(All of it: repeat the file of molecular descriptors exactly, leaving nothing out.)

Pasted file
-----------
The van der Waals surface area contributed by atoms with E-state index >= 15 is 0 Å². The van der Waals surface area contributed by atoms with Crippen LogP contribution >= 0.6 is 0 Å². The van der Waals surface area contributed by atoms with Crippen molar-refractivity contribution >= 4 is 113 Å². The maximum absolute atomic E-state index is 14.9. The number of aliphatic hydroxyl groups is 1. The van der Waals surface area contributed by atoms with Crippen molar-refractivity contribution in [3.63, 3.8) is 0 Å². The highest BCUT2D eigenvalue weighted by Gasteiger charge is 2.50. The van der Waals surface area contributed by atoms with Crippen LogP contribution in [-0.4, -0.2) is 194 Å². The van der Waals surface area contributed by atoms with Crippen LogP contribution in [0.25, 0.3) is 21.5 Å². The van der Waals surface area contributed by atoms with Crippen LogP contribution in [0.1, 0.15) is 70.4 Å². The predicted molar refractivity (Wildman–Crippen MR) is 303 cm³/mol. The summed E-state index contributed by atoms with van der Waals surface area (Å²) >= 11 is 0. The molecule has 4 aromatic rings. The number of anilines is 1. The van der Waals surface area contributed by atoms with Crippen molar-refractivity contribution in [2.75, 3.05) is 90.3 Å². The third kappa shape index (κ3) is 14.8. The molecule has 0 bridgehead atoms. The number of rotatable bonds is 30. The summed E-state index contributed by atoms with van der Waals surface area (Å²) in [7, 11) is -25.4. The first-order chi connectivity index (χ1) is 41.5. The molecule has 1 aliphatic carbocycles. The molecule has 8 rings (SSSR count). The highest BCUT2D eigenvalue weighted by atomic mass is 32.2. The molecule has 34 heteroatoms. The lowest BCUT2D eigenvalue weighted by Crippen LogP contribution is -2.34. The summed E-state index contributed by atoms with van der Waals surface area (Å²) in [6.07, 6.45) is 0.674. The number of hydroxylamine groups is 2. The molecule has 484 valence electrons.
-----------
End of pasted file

The van der Waals surface area contributed by atoms with E-state index >= 15 is 0 Å². The van der Waals surface area contributed by atoms with Crippen LogP contribution >= 0.6 is 0 Å². The van der Waals surface area contributed by atoms with Crippen molar-refractivity contribution >= 4 is 113 Å². The maximum absolute atomic E-state index is 14.9. The number of aliphatic hydroxyl groups is 1. The van der Waals surface area contributed by atoms with Crippen molar-refractivity contribution in [3.63, 3.8) is 0 Å². The highest BCUT2D eigenvalue weighted by Gasteiger charge is 2.50. The van der Waals surface area contributed by atoms with Crippen LogP contribution in [-0.4, -0.2) is 194 Å². The van der Waals surface area contributed by atoms with Crippen LogP contribution in [0.25, 0.3) is 21.5 Å². The van der Waals surface area contributed by atoms with Crippen LogP contribution in [0.1, 0.15) is 70.4 Å². The predicted molar refractivity (Wildman–Crippen MR) is 303 cm³/mol. The summed E-state index contributed by atoms with van der Waals surface area (Å²) >= 11 is 0. The molecule has 4 aromatic rings. The number of anilines is 1. The van der Waals surface area contributed by atoms with Crippen molar-refractivity contribution in [2.75, 3.05) is 90.3 Å². The third kappa shape index (κ3) is 14.8. The molecule has 0 bridgehead atoms. The number of rotatable bonds is 30. The summed E-state index contributed by atoms with van der Waals surface area (Å²) in [7, 11) is -25.4. The first-order chi connectivity index (χ1) is 41.5. The molecule has 1 aliphatic carbocycles. The molecule has 8 rings (SSSR count). The highest BCUT2D eigenvalue weighted by atomic mass is 32.2. The molecule has 34 heteroatoms. The lowest BCUT2D eigenvalue weighted by Crippen LogP contribution is -2.34. The summed E-state index contributed by atoms with van der Waals surface area (Å²) in [6.07, 6.45) is 0.674. The number of hydroxylamine groups is 2. The molecule has 484 valence electrons.